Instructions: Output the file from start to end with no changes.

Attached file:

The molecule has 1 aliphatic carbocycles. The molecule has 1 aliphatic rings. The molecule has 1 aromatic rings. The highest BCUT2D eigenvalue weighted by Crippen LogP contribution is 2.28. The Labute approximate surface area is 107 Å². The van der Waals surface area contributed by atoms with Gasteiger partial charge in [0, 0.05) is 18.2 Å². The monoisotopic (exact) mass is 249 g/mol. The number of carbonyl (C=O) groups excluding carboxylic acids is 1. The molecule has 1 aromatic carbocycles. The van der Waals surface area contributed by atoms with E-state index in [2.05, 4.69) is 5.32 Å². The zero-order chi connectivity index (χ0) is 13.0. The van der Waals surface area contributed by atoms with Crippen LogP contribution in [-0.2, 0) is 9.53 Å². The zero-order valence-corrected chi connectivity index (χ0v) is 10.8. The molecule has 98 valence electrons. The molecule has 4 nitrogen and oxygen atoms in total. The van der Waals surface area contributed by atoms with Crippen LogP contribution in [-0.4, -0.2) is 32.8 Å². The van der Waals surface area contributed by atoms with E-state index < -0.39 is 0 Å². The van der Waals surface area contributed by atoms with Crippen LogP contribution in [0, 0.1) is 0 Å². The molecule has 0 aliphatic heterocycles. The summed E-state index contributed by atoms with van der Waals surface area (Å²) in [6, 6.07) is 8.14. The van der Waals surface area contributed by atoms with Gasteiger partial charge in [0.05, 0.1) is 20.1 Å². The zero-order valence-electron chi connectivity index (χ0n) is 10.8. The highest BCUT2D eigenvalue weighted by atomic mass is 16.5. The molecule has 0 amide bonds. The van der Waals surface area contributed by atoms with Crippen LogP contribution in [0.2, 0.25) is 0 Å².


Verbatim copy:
The molecule has 1 aliphatic carbocycles. The molecule has 1 aliphatic rings. The molecule has 1 aromatic rings. The highest BCUT2D eigenvalue weighted by Crippen LogP contribution is 2.28. The Labute approximate surface area is 107 Å². The van der Waals surface area contributed by atoms with Gasteiger partial charge in [0, 0.05) is 18.2 Å². The monoisotopic (exact) mass is 249 g/mol. The number of carbonyl (C=O) groups excluding carboxylic acids is 1. The molecule has 1 aromatic carbocycles. The van der Waals surface area contributed by atoms with E-state index in [2.05, 4.69) is 5.32 Å². The zero-order chi connectivity index (χ0) is 13.0. The van der Waals surface area contributed by atoms with Crippen LogP contribution in [-0.2, 0) is 9.53 Å². The zero-order valence-corrected chi connectivity index (χ0v) is 10.8. The molecule has 98 valence electrons. The molecule has 4 nitrogen and oxygen atoms in total. The van der Waals surface area contributed by atoms with Crippen LogP contribution in [-0.4, -0.2) is 32.8 Å². The van der Waals surface area contributed by atoms with E-state index < -0.39 is 0 Å². The van der Waals surface area contributed by atoms with Crippen LogP contribution in [0, 0.1) is 0 Å². The molecule has 0 aliphatic heterocycles. The summed E-state index contributed by atoms with van der Waals surface area (Å²) in [6, 6.07) is 8.14. The van der Waals surface area contributed by atoms with Gasteiger partial charge in [0.05, 0.1) is 20.1 Å². The zero-order valence-electron chi connectivity index (χ0n) is 10.8. The highest BCUT2D eigenvalue weighted by atomic mass is 16.5. The molecule has 0 amide bonds. The van der Waals surface area contributed by atoms with Crippen LogP contribution in [0.2, 0.25) is 0 Å².